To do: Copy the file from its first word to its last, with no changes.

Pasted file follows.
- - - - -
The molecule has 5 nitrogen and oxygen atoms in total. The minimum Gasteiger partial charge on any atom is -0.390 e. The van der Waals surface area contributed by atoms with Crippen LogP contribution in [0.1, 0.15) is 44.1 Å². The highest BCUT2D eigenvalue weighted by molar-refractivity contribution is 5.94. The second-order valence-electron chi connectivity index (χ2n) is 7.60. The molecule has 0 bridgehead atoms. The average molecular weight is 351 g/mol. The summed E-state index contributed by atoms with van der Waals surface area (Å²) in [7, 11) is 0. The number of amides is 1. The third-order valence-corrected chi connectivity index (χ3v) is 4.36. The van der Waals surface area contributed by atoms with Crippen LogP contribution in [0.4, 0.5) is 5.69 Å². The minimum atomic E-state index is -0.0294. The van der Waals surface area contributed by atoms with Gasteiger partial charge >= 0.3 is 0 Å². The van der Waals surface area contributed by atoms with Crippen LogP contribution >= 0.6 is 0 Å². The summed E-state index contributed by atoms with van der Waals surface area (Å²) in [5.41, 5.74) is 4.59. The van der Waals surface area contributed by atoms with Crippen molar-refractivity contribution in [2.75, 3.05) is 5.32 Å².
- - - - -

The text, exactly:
The molecule has 5 nitrogen and oxygen atoms in total. The minimum Gasteiger partial charge on any atom is -0.390 e. The van der Waals surface area contributed by atoms with Crippen LogP contribution in [0.1, 0.15) is 44.1 Å². The highest BCUT2D eigenvalue weighted by molar-refractivity contribution is 5.94. The second-order valence-electron chi connectivity index (χ2n) is 7.60. The molecule has 0 bridgehead atoms. The average molecular weight is 351 g/mol. The summed E-state index contributed by atoms with van der Waals surface area (Å²) in [7, 11) is 0. The number of amides is 1. The third-order valence-corrected chi connectivity index (χ3v) is 4.36. The van der Waals surface area contributed by atoms with Crippen LogP contribution in [0.4, 0.5) is 5.69 Å². The minimum atomic E-state index is -0.0294. The van der Waals surface area contributed by atoms with Gasteiger partial charge >= 0.3 is 0 Å². The van der Waals surface area contributed by atoms with Crippen LogP contribution >= 0.6 is 0 Å². The summed E-state index contributed by atoms with van der Waals surface area (Å²) in [5.41, 5.74) is 4.59. The van der Waals surface area contributed by atoms with Crippen molar-refractivity contribution in [2.75, 3.05) is 5.32 Å².